Animal rescues around Greater Victoria are rapidly filling up with residents surrendering their pets, prompting organizations to ask for help.
Pamela Saddler with Broken Promises Rescue says she has been in animal rescue since 1996 and has never seen this many animals in need.
“We just have an overabundance of calls for help we’re getting every day, I’m getting a request for people with stray animals or animals needing help, and I’ve been doing the best I can and taking in who I can, ” Saddler told CHEK News Thursday.
She said Broken Promises Rescue is overflowing with 70 animals currently in its care.
“Unfortunately, we’ve run out of foster homes and now I’ve run out of money. So it’s heartbreaking because we can’t take anybody else in until I can get everybody covered and vet checked and taken care of what we already have,” Saddler said. “I’ve never seen it this bad.”
She said the cost of everything, including food and vet bills for the rescue, is going up.
Saddler told CHEK News she just paid off the $20,000 Visa bill that had accumulated in charges over the past month, but now the rescue is out of funds.
“I just paid for last month and I have probably 40 appointments at the vet this month. So we need to be able to cover all those bills as well, as well as food and supplies,” he said.
To meet the needs, Saddler estimates she will need between $10,000 to $20,000 for the upcoming month. If not, then she may have to cancel some vet appointments and pay for the necessities out of her own pocket.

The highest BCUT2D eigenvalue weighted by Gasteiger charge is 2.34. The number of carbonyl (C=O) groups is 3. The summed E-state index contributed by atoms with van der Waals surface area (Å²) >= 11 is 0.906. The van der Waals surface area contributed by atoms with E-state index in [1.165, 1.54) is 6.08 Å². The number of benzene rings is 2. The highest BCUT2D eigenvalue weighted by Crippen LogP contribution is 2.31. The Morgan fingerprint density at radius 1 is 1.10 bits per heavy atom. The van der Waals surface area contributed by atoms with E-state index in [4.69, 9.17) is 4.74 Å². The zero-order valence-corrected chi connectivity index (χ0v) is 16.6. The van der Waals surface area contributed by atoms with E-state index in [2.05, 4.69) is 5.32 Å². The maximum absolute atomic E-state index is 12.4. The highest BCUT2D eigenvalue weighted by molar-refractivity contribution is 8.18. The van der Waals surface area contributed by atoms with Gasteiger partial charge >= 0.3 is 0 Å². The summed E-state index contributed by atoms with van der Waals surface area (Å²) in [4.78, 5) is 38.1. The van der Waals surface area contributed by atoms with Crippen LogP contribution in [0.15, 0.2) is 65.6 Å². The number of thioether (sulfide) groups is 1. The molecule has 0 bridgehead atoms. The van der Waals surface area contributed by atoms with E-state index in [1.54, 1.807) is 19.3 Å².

READ MORE: ‘I’ve never seen it this bad’: Victorian animal rescue struggling with increased calls for help, rising costs
“It’s devastating what is happening to her, but it’s happening to all of us and it’s really sad. We are all in this situation now where we are overwhelmed,” Penny Stone, Victoria Humane Society’s executive director, said.
Stone said the Victoria Humane Society is also facing a major overflow problem.
It’s currently caring for more than 100 dogs and over 200 cats, with all of their foster families at full capacity.
“There was one day last week I had to turn away 17 dogs because we had no more foster homes and no more places to put it,” Stone explained. “We all cry when we answer the phone and we have to say no.”
She said there are a few things that have contributed to this problem.
She explained that the rising cost of inflation is forcing people to surrender their pets if they can’t afford to house or care for them, a number of people adopted pets during the COVID-19 pandemic while they were home and now don’t have time to take care of them, and more backyard breeders started popping up during the pandemic.
Stone said one of the biggest contributors is people not getting their pets spayed or neutered.
“So all those puppies are having puppies, those kittens are having kittens, and unfortunately it’s an explosion,” she added.
The organizations are asking pet owners to make sure they spay or neuter their animals.
“It’s the most important thing that could help us stop this,” Stone said.
Those considering adding a pet to their family are also being asked to really think about if they have the time and funds to care for an animal before buying one and to consider adopting a pet before buying one from a breeder.
Both Broken Promises Rescue and the Humane Society are looking for more fosters as well.
Those looking to adopt a pet or foster with the Humane Society can do so on the organization’s website.
Anyone looking to help out Broken Promises Rescue can go to its website to donate or apply to foster animals.
Another option is to go to the Broken Promises store, the Rescue Boutique at 3588 Quadra St. where all the proceeds from sales goes to help the animals in the rescue’s care.
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